Now, one of the big problems with interactive creative content - it does not end at the production plans. God forbid the thing is successful, because it means major costs in terms of ongoing maintenance, technical maintenance, and content update. So we built a model into it, and this is the business model side of it - this is one project that encompasses all these components. When Alliance Atlantis sells this show internationally, even if a third party brokers the show and the Web component as a bundle, they cannot be separated. Every time they get a licence fee from the foreign broadcasts, a portion of that goes to the Web site. Not only that, but for every 1,000 users entering the site from their territory, the broadcasters pay an extra fee to cover bandwidth costs. It is all groundbreaking stuff, never done before, yet thanks to the co-operation of CTV and Epitome Pictures, we were able to preserve a creative entity to arrive at a profitable business model.

I will talk very briefly about the site, but I encourage all of you to go to and check it out for yourselves - register and become a virtual student. The Web site is a faux high school, where registrants are assigned a home room and become students of Degrassi. They enter into the school community and access several community tools there, such as an internal mail system and message boards separated by category - health, style, pop music, all those sorts of things - even a locker page. In the Degrassi-mail interface viewers get D-mails from characters they can respond to and D-mails from real people at the same time: it is all integrated, a seven day a week window into the lives of favourite characters. Among its many educational components, the site's guidance counsellor interface provides virtual students with advice on various issues, and connects to SchoolNet and the homework helper.

When we launched the project October 14th we knew there would be no middle ground - it was destined either to fail or succeed, spectacularly. It was a major success. The site saw one and a half million unique page views, over 150,000 unique visitors, over 10,000 registered users, and upwards of 25 million hits. All this happened in two and a half weeks. To give you some context, last year Snap Media built the Web site that won the Gemini for most popular Web site in Canada. Now we get approximately 250,000 page views every three days and 10,000 registered users in about five days. We have almost 15,000 registered users on the site as of this morning. The Web site is effectively more popular than all of the digital channels on television.1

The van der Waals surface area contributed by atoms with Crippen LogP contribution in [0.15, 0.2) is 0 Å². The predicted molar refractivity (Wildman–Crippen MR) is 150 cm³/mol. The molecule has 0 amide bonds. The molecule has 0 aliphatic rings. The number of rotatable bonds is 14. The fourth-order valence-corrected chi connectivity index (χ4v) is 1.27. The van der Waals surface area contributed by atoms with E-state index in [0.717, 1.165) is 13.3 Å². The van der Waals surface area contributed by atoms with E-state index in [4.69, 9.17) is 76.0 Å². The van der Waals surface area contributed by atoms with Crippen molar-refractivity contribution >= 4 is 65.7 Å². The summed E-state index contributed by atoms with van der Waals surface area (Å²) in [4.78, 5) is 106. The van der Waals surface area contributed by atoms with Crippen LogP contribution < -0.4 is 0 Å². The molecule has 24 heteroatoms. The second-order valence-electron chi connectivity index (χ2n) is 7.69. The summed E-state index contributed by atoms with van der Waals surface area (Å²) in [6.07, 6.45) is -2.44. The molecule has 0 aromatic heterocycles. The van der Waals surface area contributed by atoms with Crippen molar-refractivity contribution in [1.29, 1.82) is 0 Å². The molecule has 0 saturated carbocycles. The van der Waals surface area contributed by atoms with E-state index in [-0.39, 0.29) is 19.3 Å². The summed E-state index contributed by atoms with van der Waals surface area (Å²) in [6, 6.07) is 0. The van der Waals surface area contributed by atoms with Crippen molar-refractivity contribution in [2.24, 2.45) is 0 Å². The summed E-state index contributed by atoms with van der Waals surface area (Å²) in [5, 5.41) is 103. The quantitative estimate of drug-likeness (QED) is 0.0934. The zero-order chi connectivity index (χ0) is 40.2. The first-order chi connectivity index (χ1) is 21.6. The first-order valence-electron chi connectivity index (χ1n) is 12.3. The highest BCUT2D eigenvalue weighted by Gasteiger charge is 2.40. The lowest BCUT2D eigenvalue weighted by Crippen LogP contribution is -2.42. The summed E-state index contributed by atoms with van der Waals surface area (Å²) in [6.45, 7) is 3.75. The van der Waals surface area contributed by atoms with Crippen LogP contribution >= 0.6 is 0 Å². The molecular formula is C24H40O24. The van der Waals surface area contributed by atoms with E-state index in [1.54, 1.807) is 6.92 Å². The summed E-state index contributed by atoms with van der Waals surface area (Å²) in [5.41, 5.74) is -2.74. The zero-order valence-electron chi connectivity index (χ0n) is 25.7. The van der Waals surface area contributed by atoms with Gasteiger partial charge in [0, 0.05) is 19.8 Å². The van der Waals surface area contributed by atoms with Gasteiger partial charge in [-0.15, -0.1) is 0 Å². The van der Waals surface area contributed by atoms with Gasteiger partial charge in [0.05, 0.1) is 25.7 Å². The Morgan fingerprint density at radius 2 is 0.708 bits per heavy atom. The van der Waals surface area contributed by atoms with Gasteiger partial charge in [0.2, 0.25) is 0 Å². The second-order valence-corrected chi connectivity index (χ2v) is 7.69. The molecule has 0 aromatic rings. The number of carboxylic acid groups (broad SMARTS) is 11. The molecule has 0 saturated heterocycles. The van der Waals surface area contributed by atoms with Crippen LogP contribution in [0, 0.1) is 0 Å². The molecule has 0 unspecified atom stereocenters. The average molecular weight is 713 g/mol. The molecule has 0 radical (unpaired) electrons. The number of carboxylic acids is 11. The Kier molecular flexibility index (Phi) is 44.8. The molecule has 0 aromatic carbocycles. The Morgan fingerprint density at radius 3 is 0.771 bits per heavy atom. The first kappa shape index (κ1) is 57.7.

Degrassi, however, is just an example of what I was talking about at the beginning - how far we can take what we are doing today. It's a bit of an uphill battle to get these things done, but we can. We have barely scratched the surface of what is possible for Canadian content on-line - and we are winning in some areas. No one in the world is as yet leading in terms of popular culture content for entertainment, and we are in an eminently favourable position to do it because we have the social infrastructure to support creation. The Internet is not really global, when you are talking about content. It is not. People prefer content that is relative to them and there are language barriers, there are cultural barriers, there are interest barriers. The only thing it's not is global - in many ways the Internet is local. It's not regulated nor should it be, but I think we need to loosen our definition of what Canadian content is in the funding world, so that more things can get financed; nearly all content on the Internet created by Canadians should be considered "Canadian content." We need to have more interministry co-operation, because the interesting thing about on-line content is that it is not just cultural, it is also technical, it's also creating jobs, it involves both industry and heritage. Because it involves all these areas it also needs to see them come together. Obviously all of this requires that Canadians "can actually see the bloody stuff," as Senator Laurier LaPierre said this morning. I would add to that that we also need to own it.


  1. As of August 2002, the site has over 70,000 registered users and over 2.5 million unique page views a month.